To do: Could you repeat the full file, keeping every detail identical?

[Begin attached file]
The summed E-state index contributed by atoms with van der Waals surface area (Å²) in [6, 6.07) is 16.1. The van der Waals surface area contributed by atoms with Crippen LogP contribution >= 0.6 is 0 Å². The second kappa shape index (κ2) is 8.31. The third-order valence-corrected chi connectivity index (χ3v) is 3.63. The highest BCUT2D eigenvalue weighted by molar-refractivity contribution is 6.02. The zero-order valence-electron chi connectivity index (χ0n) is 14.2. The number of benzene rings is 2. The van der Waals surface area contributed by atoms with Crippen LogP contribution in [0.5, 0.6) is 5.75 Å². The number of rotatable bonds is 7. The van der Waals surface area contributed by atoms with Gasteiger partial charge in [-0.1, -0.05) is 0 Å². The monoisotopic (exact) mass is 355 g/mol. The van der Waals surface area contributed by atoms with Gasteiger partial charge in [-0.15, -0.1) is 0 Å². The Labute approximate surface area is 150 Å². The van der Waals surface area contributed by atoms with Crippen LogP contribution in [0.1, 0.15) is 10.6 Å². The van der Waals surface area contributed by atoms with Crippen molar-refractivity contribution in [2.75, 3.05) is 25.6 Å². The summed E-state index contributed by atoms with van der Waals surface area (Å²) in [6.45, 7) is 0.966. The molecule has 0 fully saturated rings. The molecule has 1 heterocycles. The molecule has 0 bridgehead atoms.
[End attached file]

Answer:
The summed E-state index contributed by atoms with van der Waals surface area (Å²) in [6, 6.07) is 16.1. The van der Waals surface area contributed by atoms with Crippen LogP contribution >= 0.6 is 0 Å². The second kappa shape index (κ2) is 8.31. The third-order valence-corrected chi connectivity index (χ3v) is 3.63. The highest BCUT2D eigenvalue weighted by molar-refractivity contribution is 6.02. The zero-order valence-electron chi connectivity index (χ0n) is 14.2. The number of benzene rings is 2. The van der Waals surface area contributed by atoms with Crippen LogP contribution in [0.5, 0.6) is 5.75 Å². The number of rotatable bonds is 7. The van der Waals surface area contributed by atoms with Gasteiger partial charge in [-0.1, -0.05) is 0 Å². The monoisotopic (exact) mass is 355 g/mol. The van der Waals surface area contributed by atoms with Gasteiger partial charge in [-0.15, -0.1) is 0 Å². The Labute approximate surface area is 150 Å². The van der Waals surface area contributed by atoms with Crippen LogP contribution in [0.1, 0.15) is 10.6 Å². The van der Waals surface area contributed by atoms with Crippen molar-refractivity contribution in [2.75, 3.05) is 25.6 Å². The summed E-state index contributed by atoms with van der Waals surface area (Å²) in [6.45, 7) is 0.966. The molecule has 0 fully saturated rings. The molecule has 1 heterocycles. The molecule has 0 bridgehead atoms.